It's clear that the structure of our relationships has changed significantly over time, but our vocabulary hasn’t sufficiently extended to be inclusive of these new unions.

Fewer people are opting for marriage these days. Image: Getty


'Partner' doesn't have the gendered connotations of 'wife' or 'husband'.

Married couples may also prefer 'partner', feeling that there is too much baggage that comes with the gendered terms 'husband' and 'wife'. Years of outdated relationship stereotypes have typecast gender roles into our married titles, while the gender neutral 'partner' feels like it evades those expectations. 

Research shows us that as many as two in every five millennials see marriage as outdated, with women more likely than men to agree.

According to Dinah Hannaford, an associate professor of anthropology at the University of Houston, there are many reasons researchers have elucidated as to why women are less likely to want to marry, including infidelity, career opportunities and independence. 

"Marriage has mostly not been a great situation for women historically and across the world, and they’re trying to find alternative solutions. As new opportunities open up for women to be full people without it, they’re opting for that," Hannaford said.

‘Partner’ isn’t a new term to the LGBTQIA+ community

Partner has traditionally been used by the LGBTQIA+ community. Image: Getty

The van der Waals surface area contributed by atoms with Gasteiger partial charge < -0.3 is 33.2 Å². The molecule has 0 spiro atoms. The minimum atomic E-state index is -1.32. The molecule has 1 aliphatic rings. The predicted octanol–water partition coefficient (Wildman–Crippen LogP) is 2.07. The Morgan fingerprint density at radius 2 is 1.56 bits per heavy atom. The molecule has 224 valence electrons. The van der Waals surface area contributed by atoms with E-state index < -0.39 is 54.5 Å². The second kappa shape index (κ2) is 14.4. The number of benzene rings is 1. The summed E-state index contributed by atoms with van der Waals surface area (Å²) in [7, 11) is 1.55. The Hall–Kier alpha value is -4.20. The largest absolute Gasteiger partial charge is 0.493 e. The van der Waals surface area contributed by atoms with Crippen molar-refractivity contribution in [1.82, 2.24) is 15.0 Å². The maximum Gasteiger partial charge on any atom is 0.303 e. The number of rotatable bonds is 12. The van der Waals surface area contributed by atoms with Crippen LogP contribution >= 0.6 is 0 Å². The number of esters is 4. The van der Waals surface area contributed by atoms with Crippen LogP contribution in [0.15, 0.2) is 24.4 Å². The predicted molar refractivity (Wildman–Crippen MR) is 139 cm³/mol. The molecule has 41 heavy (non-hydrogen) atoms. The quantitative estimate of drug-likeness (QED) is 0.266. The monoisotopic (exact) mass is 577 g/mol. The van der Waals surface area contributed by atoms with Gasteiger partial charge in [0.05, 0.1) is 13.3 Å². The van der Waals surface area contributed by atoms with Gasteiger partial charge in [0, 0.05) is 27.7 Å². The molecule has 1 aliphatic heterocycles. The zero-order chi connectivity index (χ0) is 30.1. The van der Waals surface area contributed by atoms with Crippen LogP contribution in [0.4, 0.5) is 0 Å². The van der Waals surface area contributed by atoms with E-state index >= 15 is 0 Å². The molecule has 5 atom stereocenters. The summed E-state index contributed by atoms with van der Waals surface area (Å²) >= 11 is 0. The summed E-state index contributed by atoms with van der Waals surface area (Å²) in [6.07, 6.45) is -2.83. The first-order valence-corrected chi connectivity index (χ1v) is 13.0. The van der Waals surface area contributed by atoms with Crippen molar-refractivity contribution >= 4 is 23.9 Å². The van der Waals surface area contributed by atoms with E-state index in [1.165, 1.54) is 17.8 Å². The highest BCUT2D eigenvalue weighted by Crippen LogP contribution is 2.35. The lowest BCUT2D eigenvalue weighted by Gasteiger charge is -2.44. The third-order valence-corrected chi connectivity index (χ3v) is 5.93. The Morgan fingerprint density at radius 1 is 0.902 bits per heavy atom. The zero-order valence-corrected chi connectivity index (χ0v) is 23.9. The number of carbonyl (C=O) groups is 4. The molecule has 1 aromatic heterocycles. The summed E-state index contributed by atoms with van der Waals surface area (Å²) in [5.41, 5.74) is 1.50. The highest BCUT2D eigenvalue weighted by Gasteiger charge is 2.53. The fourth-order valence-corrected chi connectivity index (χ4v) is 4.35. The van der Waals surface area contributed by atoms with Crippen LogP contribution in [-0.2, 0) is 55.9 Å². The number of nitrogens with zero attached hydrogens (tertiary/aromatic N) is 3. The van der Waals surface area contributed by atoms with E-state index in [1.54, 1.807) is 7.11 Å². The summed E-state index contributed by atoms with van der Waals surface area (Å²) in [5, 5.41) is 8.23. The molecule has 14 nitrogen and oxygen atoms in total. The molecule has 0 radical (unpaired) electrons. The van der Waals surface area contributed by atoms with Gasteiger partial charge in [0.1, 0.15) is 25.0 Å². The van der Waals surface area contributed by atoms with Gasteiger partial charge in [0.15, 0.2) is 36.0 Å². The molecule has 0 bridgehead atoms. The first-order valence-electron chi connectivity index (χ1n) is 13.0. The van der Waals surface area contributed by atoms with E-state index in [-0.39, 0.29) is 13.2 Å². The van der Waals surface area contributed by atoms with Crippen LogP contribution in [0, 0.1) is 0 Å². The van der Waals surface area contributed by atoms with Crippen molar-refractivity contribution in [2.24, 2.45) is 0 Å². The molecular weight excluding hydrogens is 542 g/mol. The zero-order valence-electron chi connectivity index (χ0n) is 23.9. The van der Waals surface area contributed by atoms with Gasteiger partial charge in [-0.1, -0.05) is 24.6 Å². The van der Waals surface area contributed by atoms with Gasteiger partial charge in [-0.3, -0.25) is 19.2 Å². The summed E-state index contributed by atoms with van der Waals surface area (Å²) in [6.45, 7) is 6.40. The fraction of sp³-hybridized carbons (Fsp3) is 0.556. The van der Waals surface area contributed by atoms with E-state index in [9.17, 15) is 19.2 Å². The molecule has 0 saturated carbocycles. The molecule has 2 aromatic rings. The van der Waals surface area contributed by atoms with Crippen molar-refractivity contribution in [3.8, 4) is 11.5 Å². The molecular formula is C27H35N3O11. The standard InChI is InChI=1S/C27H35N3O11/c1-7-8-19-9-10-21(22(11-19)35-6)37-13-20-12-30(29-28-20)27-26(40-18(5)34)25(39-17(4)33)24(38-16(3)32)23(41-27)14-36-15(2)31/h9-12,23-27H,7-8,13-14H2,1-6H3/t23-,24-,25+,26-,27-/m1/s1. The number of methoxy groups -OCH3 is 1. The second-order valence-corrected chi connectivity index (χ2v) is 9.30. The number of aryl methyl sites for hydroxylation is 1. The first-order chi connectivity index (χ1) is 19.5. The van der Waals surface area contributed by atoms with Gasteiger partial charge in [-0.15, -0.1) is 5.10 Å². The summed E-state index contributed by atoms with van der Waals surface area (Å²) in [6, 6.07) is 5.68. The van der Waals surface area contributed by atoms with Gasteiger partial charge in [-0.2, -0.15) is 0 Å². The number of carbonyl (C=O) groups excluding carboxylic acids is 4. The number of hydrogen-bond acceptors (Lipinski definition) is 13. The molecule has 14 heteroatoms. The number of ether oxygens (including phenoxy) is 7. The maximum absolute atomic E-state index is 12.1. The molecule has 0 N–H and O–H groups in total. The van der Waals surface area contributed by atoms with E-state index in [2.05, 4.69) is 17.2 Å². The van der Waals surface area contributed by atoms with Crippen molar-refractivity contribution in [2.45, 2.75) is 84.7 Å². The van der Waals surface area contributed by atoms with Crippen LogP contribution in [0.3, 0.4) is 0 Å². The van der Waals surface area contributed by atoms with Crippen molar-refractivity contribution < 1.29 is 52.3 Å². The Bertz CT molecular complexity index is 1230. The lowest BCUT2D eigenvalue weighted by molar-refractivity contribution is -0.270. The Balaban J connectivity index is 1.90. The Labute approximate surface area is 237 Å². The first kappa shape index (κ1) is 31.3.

While 'partner' has become a go-to term for both married and unmarried heterosexual couples in modern vernacular, it has been co-opted over time. 

Once used to describe an enduring business relationship, such as a legal 'partner', the term is also used by members of the LGBTQIA+ community to denote a long-term, committed relationship, especially as same-sex marriage wasn't legalised in Australia until 2017.

"Terms like 'partner' and 'significant other' have significant roots within the LGBTQ+ community," explains Otten.

"These terms allowed individuals to navigate social and legal landscapes that did not recognise their relationships. Over time, as societal awareness and acceptance of different relationship structures have grown, these inclusive terms have been adopted more broadly."


Otten says it's important to remember that not all relationships fit neatly into traditional categories such as 'boyfriend' and 'girlfriend'. 

"Some people may be in non-binary relationships, open relationships or other arrangements that don't use traditional labels," she says. "Overall, the shift towards using terms like 'partner' or 'significant other' reflects a growing recognition of the diversity of relationships and a desire to communicate more accurately and inclusively about them."

'Partner' also allows queer people to discuss their romantic relationships without needing to open up about their orientation.

"Historically, these terms provided a way for individuals to refer to their significant others without disclosing sexual orientation or gender, which was particularly useful in times and places where openness about one's LGBTQ+ identity carried risks," says Otten.

What should we say?

How should we refer to our romantic partners? Image: Getty


Perhaps this is a moment of epiphany, and a challenge for a new generation to find a lexicon that meets current relationship structures. Otten says, "Along with 'partner' and 'significant other,' terms like 'companion' and 'life partner' are also becoming more common.

"These terms cater to a growing preference for language that accurately reflects the depth and diversity of modern relationships, moving away from traditional labels to more inclusive and meaningful descriptors.

"I think at the end of the day, we just lean into what that couple is referring to themselves as with respect for their personal decision."

Image: Getty.

Do you want free to air TV? Complete this survey now to go in the running to win a $50 gift voucher.